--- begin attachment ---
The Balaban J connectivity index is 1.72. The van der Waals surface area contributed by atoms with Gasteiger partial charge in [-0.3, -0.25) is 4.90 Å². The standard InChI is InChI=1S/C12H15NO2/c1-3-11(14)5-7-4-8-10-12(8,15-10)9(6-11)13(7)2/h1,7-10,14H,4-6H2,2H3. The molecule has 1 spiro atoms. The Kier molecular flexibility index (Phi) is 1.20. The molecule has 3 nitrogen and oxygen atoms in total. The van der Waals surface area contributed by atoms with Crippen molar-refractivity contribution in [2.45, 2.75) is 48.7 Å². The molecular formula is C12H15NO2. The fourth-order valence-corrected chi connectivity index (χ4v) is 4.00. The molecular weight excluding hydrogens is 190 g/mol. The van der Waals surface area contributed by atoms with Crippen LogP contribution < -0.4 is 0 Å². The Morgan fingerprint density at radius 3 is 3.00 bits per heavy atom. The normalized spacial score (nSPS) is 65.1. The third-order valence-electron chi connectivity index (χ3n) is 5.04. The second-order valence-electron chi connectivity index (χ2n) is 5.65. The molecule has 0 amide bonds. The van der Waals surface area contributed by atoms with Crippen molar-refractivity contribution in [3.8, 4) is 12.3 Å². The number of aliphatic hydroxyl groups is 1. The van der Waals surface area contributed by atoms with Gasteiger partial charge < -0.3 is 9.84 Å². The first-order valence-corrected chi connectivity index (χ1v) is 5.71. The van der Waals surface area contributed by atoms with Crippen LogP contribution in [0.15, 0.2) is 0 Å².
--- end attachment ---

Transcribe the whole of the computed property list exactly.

The Balaban J connectivity index is 1.72. The van der Waals surface area contributed by atoms with Gasteiger partial charge in [-0.3, -0.25) is 4.90 Å². The standard InChI is InChI=1S/C12H15NO2/c1-3-11(14)5-7-4-8-10-12(8,15-10)9(6-11)13(7)2/h1,7-10,14H,4-6H2,2H3. The molecule has 1 spiro atoms. The Kier molecular flexibility index (Phi) is 1.20. The molecule has 3 nitrogen and oxygen atoms in total. The van der Waals surface area contributed by atoms with Crippen molar-refractivity contribution in [2.45, 2.75) is 48.7 Å². The molecular formula is C12H15NO2. The fourth-order valence-corrected chi connectivity index (χ4v) is 4.00. The molecular weight excluding hydrogens is 190 g/mol. The van der Waals surface area contributed by atoms with Crippen LogP contribution < -0.4 is 0 Å². The Morgan fingerprint density at radius 3 is 3.00 bits per heavy atom. The normalized spacial score (nSPS) is 65.1. The third-order valence-electron chi connectivity index (χ3n) is 5.04. The second-order valence-electron chi connectivity index (χ2n) is 5.65. The molecule has 0 amide bonds. The van der Waals surface area contributed by atoms with Crippen molar-refractivity contribution in [3.8, 4) is 12.3 Å². The number of aliphatic hydroxyl groups is 1. The van der Waals surface area contributed by atoms with Gasteiger partial charge < -0.3 is 9.84 Å². The first-order valence-corrected chi connectivity index (χ1v) is 5.71. The van der Waals surface area contributed by atoms with Crippen LogP contribution in [0.15, 0.2) is 0 Å².